A current project I am leading alongside a graduate student aims to extract nutritional information from websites to build a food search engine. Users could search for specific types of food that satisfy user-defined constraints, such as number of calories, grams of fat and more. This has potential in helping people find foods that are best for them, whether for weight loss, allergies or dietary restrictions.

What inspired you to choose your field of study?

My doctoral degree in computer science focused on computer vision. In the early 2000s, we worked on simple problems and thought this field might be too exotic to be useful for society. Once I joined Siemens Corporate Research team, I learned how to use machine learning techniques for medical imaging and obtained spectacular results. In today’s world, global tech companies use machine learning and computer vision in their products daily, and these fields have exploded with researchers and knowledge.

What do you want the public to know about your research? Why are your topics important?

My food search engine work is important because food has a direct impact on human health and well-being. My large-scale work is important because it allows machines to learn in incremental ways, similar to how humans do it.

What is your favorite part of your job?

My favorite part of this job is my weekly meetings with each of my students, during which I get to see their progress and guide them through their next steps. I try to offer a wide range of support to my students, as some need close guidance and others work more independently.

Who are your role models? Are there certain people who have influenced you most in your life and career?

My doctoral advisor Song Chun Zhu, professor of statistics and computer science at UCLA, and my previous supervisor Dorin Comaniciu, computer scientist and senior vice president of artificial intelligence and digital innovation at Siemens Healthcare, showed me how to combine ambition and experience to build projects that make a difference.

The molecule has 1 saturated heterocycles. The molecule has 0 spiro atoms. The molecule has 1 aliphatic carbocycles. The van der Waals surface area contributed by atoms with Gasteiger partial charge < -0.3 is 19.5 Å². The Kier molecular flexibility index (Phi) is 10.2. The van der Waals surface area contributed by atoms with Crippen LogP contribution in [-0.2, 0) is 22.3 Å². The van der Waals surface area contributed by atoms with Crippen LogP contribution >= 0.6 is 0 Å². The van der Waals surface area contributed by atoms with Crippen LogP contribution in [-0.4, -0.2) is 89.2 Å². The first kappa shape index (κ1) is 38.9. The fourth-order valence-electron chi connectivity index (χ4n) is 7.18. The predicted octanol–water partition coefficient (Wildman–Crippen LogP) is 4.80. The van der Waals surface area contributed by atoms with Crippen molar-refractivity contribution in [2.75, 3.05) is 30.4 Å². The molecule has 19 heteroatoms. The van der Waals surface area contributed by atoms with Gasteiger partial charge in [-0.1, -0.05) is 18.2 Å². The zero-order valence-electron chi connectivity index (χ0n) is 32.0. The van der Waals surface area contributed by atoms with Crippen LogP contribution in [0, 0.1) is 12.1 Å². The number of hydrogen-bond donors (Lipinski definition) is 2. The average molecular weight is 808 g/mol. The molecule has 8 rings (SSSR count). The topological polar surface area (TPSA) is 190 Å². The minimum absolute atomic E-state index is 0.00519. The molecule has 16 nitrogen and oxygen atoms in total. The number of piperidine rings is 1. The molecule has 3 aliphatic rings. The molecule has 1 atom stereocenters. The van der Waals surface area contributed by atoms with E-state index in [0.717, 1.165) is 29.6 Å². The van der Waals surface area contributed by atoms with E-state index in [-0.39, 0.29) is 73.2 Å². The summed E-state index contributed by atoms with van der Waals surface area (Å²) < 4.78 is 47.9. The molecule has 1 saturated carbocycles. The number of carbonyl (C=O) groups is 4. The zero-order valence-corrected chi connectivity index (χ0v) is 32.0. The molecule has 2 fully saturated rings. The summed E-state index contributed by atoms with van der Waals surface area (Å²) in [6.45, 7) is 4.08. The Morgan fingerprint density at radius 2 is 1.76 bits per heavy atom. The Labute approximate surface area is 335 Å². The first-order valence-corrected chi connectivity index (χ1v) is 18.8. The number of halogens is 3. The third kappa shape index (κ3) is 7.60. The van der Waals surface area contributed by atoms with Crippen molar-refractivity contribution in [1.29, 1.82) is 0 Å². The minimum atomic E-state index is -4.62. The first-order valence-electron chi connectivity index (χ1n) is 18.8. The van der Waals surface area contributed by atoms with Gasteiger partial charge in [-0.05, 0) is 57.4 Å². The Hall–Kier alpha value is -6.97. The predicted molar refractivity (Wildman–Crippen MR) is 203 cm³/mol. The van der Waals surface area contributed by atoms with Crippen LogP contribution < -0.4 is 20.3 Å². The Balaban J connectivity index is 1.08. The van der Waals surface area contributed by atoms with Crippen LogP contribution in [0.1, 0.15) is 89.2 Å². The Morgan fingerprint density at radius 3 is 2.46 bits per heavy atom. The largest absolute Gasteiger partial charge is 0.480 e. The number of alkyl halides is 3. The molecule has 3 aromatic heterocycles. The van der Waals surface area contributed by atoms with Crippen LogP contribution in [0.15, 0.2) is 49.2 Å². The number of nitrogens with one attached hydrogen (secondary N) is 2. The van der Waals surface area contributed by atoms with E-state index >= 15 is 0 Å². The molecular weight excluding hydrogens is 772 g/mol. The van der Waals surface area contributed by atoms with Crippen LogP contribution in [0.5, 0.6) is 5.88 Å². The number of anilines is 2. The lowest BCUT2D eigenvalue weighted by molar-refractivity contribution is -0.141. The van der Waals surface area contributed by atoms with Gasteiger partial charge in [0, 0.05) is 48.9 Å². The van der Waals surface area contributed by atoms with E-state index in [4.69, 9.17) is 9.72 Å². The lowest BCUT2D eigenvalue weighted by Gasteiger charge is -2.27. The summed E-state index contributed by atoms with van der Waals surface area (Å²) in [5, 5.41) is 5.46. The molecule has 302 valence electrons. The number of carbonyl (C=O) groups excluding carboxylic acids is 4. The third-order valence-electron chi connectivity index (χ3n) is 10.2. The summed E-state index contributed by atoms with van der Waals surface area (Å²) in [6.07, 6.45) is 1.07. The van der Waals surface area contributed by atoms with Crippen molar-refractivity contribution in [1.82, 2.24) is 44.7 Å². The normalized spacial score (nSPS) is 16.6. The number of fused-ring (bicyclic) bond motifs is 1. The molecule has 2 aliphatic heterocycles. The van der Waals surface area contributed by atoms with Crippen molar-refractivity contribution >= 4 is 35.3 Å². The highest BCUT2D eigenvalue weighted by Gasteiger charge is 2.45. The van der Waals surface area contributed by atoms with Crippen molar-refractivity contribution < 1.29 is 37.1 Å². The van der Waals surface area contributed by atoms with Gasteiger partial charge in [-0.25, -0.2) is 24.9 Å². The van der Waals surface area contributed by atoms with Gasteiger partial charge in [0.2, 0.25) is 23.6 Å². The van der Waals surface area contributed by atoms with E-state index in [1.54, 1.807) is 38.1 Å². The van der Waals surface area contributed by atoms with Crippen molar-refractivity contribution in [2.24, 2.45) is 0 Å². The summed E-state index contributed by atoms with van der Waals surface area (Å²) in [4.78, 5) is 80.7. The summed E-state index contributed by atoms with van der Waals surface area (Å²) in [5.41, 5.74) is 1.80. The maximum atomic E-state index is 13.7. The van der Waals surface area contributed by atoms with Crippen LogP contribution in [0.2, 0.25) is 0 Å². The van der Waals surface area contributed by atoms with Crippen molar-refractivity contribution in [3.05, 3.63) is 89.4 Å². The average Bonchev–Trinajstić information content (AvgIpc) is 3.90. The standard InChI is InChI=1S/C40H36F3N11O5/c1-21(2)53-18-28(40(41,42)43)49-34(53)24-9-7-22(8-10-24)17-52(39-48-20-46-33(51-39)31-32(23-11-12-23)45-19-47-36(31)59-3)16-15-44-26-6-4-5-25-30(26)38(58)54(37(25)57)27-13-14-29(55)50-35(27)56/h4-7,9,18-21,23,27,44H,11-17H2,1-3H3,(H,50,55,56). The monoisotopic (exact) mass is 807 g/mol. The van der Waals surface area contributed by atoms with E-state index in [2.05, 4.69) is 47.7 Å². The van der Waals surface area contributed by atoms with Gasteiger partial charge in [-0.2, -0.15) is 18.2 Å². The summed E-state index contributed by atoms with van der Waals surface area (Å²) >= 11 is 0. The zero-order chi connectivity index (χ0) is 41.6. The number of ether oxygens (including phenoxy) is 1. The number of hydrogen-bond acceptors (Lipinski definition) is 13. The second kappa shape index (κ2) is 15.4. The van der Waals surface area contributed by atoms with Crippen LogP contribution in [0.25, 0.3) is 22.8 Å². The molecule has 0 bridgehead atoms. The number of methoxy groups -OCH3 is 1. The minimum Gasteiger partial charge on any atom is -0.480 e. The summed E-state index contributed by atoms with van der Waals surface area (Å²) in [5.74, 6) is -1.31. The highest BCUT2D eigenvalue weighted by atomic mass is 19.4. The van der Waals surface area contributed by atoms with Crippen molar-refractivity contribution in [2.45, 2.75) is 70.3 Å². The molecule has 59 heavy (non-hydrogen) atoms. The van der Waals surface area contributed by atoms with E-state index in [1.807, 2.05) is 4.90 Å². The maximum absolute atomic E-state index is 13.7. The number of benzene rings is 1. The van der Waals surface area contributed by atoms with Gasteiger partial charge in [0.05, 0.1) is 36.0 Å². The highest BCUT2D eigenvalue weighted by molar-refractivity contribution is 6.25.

Do you have any exciting upcoming projects or goals you’re working towards?

We are currently developing large-scale models for object detection. For detection, the system needs to answer, “What objects are in the image, and where are they?” It is challenging to design a system that is trained incrementally to answer this question, especially when adding more object types without retraining the whole system.

The food search engine work is the first step towards a larger goal of extracting knowledge about any type of product. While nutrition information has a relatively small degree of variability, the information describing products such as vacuum cleaners or lawnmowers is more free-form, so it is harder to extract the most relevant information. We hope to be able to address this further through our food search engine work.

If your students only learned one thing from you (of course, hopefully they learn much more than that), what would you hope it to be?

Have the courage to work on important problems and believe that you can do it.